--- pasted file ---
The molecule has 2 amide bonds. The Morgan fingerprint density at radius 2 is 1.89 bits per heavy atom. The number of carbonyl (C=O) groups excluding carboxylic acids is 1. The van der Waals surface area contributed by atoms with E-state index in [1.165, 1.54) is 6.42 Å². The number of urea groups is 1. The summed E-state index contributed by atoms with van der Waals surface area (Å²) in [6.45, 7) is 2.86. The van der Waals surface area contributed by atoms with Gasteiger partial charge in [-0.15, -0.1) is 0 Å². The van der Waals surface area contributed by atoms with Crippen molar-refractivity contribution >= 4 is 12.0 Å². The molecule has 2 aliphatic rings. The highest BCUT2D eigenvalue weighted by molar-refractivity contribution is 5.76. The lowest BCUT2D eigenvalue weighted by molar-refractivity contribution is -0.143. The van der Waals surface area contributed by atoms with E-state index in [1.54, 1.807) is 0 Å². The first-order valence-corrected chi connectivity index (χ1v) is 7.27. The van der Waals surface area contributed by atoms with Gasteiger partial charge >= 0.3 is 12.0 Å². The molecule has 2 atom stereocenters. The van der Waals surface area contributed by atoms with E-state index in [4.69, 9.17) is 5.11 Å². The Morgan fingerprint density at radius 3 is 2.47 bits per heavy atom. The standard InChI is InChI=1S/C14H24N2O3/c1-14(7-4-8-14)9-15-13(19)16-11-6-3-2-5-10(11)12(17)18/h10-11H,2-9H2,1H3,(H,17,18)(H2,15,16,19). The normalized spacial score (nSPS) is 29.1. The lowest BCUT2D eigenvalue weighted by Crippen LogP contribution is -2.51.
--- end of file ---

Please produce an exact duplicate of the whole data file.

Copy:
The molecule has 2 amide bonds. The Morgan fingerprint density at radius 2 is 1.89 bits per heavy atom. The number of carbonyl (C=O) groups excluding carboxylic acids is 1. The van der Waals surface area contributed by atoms with E-state index in [1.165, 1.54) is 6.42 Å². The number of urea groups is 1. The summed E-state index contributed by atoms with van der Waals surface area (Å²) in [6.45, 7) is 2.86. The van der Waals surface area contributed by atoms with Gasteiger partial charge in [-0.15, -0.1) is 0 Å². The van der Waals surface area contributed by atoms with Crippen molar-refractivity contribution >= 4 is 12.0 Å². The molecule has 2 aliphatic rings. The highest BCUT2D eigenvalue weighted by molar-refractivity contribution is 5.76. The lowest BCUT2D eigenvalue weighted by molar-refractivity contribution is -0.143. The van der Waals surface area contributed by atoms with E-state index in [1.54, 1.807) is 0 Å². The first-order valence-corrected chi connectivity index (χ1v) is 7.27. The van der Waals surface area contributed by atoms with Gasteiger partial charge >= 0.3 is 12.0 Å². The molecule has 2 atom stereocenters. The van der Waals surface area contributed by atoms with E-state index in [4.69, 9.17) is 5.11 Å². The Morgan fingerprint density at radius 3 is 2.47 bits per heavy atom. The standard InChI is InChI=1S/C14H24N2O3/c1-14(7-4-8-14)9-15-13(19)16-11-6-3-2-5-10(11)12(17)18/h10-11H,2-9H2,1H3,(H,17,18)(H2,15,16,19). The normalized spacial score (nSPS) is 29.1. The lowest BCUT2D eigenvalue weighted by Crippen LogP contribution is -2.51.